On June 23, Crowell & Moring and Accenture co-hosted the Fostering Innovative Digital Health Strategies Conference in Crowell’s D.C. office. The conference provided a broad analysis of the business and legal issues that must be addressed as health care organizations and technology companies consider innovative strategies to use digital health technologies. The conference covered several topics including trends in the health care economy’s Internet of Things, setting up digital health platforms, legislative activity related to telehealth, and the use of digital health technology to support new payment models.

The fifth session of the conference, “New Payment Models and New Sources of Data for Care Coordination and Quality Improvement” featured John Brennan (Partner, Crowell & Moring), Dr. Elizabeth Raitz-Cowboy (Southeast Medical Director, Aetna Life Insurance Company), Barbara Ryland (Senior Counsel, Crowell & Moring), and Soph Sophocles (Associate General Counsel, Biogen).

The discussion addressed changes and themes in the wake of digital health technology and growing use of data. Key takeaways from the session:

Continue Reading New Payment Models and Data: Changes and Themes to Watch

On Tuesday July 12, 2016, the Senate Finance Committee (“Committee”) will hold a hearing on “Examining the Stark Law: Current Issues and Opportunities.” Crowell & Moring Partner Troy Barsky will be testifying before the Committee as a Stark Law subject matter authority.

In advance of this hearing, the Committee released last week the white paper “Why Stark, Why Now? Suggestions to Improve the Stark Law to Encourage Innovative Payment Models.”  Amid growing support for Stark law reform, the white paper deems the Stark law, as currently drafted, both an impediment to implementing health care reform, e.g., the Medicare Access and CHIP Reauthorization Act of 2015 (“MACRA”), and of limited value given shifts from fee-for-service to alternative payment models that reward quality health care rather than the volume of services.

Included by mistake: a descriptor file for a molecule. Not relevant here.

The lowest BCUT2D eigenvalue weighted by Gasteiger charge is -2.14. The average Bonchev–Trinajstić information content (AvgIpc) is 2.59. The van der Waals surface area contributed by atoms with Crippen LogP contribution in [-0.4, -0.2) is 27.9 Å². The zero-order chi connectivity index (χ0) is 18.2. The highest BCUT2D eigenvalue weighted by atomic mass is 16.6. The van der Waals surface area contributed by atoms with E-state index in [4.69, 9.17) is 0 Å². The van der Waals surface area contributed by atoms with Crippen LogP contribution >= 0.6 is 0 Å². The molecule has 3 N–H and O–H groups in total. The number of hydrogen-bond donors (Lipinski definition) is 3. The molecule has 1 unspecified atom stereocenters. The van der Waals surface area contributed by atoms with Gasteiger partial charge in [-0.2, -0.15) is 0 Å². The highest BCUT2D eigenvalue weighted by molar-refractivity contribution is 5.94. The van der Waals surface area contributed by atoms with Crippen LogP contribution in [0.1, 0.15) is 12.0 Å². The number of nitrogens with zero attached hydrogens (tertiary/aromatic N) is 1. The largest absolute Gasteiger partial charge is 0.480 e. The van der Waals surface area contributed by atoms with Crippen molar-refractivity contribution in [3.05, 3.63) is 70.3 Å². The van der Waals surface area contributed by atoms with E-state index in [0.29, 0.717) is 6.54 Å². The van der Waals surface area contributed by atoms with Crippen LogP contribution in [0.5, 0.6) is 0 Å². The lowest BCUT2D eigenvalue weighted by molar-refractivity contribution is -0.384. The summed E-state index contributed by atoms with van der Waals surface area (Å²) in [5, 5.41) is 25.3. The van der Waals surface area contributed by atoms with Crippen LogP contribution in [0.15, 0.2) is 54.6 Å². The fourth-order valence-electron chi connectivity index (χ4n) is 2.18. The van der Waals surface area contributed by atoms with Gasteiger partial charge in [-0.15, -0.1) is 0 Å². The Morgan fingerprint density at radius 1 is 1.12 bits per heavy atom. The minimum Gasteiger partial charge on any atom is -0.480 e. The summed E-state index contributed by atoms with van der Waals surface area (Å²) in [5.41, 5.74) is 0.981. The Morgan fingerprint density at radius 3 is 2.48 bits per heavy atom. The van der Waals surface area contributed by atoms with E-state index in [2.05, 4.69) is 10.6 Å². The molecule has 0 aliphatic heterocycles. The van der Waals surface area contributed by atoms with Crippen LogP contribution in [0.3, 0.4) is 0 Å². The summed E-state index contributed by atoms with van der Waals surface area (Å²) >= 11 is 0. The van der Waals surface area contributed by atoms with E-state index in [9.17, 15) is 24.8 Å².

The white paper focuses predominantly on modifications to the Stark law that would remove obstacles to implementing health care reform. After a roundtable held in December, 2015, that was co-moderated by Troy Barsky, the Committee had solicited and received a range of stakeholder comments that proposed various Stark law reform solutions: repeal the law in its entirety; repeal the compensation arrangement prohibitions; implement new exceptions and modify existing exceptions; implement new or expand existing waivers; and expand CMS’s regulatory authority pertaining to waivers, exceptions, and advisory opinions. These comments are catalogued and discussed throughout the white paper. The white paper also examined the need to distinguish between technical, e.g. documentation requirements, and substantive violations of the Stark law.  Commenters generally agreed that a separate set of sanctions should apply to technical violations and that such violations should not give rise to False Claims Act exposure.

Continue Reading In Advance of Senate Finance Committee Hearing on Stark Law Next Week, the Committee Releases Stark Law White Paper

On June 27, 2016, the Department of Health and Human Services Office of Inspector General (“OIG”) issued a favorable Advisory Opinion, No. 16-07, relating to a savings card program under which individuals who have prescription drug coverage under Medicare Part D receive discounts on a drug that is statutorily excluded from Part D coverage.

According to the Advisory Opinion, the Requestor markets and distributes a prescription drug that has been approved by the U.S. Food and Drug Administration for the treatment of erectile dysfunction (the “Drug”). While the Drug is covered by many private insurance plans and some Federal health care programs, including state Medicaid programs and TRICARE, the Drug is statutorily excluded from coverage under Medicare Part D.

Under the arrangement, the Requestor offers and provides coupons, in the form of a savings card, which Medicare Part D beneficiaries (“Beneficiaries”) may use to receive discounts on the purchase of the Drug. Specifically, Beneficiaries may receive reductions on out-of-pocket costs greater than $15, up to a maximum benefit of $75 per prescription, on up to 12 prescriptions for the Drug, when they present their savings card and Drug prescriptions to their pharmacist.